This article discusses similar technologies as those in another article posted earlier today.

There is also a background article on this UW story here.


By Lee Bergquist and Thomas Content of the Journal Sentinel

Posted: Jan. 19, 2010

A state-funded, $250 million project at the University of Wisconsin-Madison aims to convert a coal-fired power plant on campus to one that primarily burns biomass such as tree trimmings and crops, ideally becoming a model for how the state can reduce its carbon output and its dependence on fossil fuels.

But the massive venture – accounting for nearly one-fifth of the state’s capital budget during the 2009-’11 budget period – faces considerable hurdles. Among them:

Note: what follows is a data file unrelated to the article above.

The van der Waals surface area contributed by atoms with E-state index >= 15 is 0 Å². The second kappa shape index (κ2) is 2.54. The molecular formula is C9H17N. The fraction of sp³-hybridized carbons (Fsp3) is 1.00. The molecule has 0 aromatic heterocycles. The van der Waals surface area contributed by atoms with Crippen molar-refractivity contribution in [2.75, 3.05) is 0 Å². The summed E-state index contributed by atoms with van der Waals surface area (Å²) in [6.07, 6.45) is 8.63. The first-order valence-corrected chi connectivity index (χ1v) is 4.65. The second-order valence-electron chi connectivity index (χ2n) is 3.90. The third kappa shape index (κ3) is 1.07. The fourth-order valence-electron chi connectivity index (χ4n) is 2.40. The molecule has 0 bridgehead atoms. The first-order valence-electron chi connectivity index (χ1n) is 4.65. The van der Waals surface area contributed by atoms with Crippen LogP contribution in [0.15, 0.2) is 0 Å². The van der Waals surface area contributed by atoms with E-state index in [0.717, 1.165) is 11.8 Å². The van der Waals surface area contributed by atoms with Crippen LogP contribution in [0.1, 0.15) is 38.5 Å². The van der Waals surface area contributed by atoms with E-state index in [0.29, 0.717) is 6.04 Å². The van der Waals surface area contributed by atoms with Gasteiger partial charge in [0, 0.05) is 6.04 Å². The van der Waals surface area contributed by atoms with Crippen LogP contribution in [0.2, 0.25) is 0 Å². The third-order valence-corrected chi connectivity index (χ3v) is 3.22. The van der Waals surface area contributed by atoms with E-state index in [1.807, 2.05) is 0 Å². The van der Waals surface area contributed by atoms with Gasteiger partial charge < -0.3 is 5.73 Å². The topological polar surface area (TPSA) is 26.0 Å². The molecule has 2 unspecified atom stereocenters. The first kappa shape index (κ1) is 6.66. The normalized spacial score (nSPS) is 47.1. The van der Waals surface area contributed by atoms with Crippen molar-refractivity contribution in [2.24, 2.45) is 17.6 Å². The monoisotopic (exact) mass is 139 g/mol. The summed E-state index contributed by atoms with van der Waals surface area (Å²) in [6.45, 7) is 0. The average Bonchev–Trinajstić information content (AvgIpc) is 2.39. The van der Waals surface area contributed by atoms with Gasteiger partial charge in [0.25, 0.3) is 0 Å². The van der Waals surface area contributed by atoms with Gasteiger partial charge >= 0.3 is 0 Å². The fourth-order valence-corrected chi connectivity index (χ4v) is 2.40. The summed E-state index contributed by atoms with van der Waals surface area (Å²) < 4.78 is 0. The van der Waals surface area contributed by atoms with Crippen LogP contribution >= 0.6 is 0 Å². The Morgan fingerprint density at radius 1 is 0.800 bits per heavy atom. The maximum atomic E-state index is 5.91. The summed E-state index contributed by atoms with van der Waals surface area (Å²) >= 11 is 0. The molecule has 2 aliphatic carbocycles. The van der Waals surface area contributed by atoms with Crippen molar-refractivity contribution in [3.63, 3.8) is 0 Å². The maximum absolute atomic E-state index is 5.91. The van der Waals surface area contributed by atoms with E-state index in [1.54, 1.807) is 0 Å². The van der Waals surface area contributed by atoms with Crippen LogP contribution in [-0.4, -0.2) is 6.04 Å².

• Upfront construction costs will be higher than other alternatives that were considered.

• No infrastructure exists to process the eclectic mix of fuels the plant would burn.

• The plant’s surplus electricity will be sold into a regional market already awash in excess power.

[…]

And because of the economic benefits that will accrue to farmers and other local suppliers, state officials believe biomass power plants can help stimulate the market for homegrown fuels.

“We are not just building a power plant,” said David Helbach, a former utility executive and administrator of the Division of State Facilities. “We are trying to jump-start the biofuels market.”

Read the entire article here.

Brazil opens world’s first ethanol-fired power plant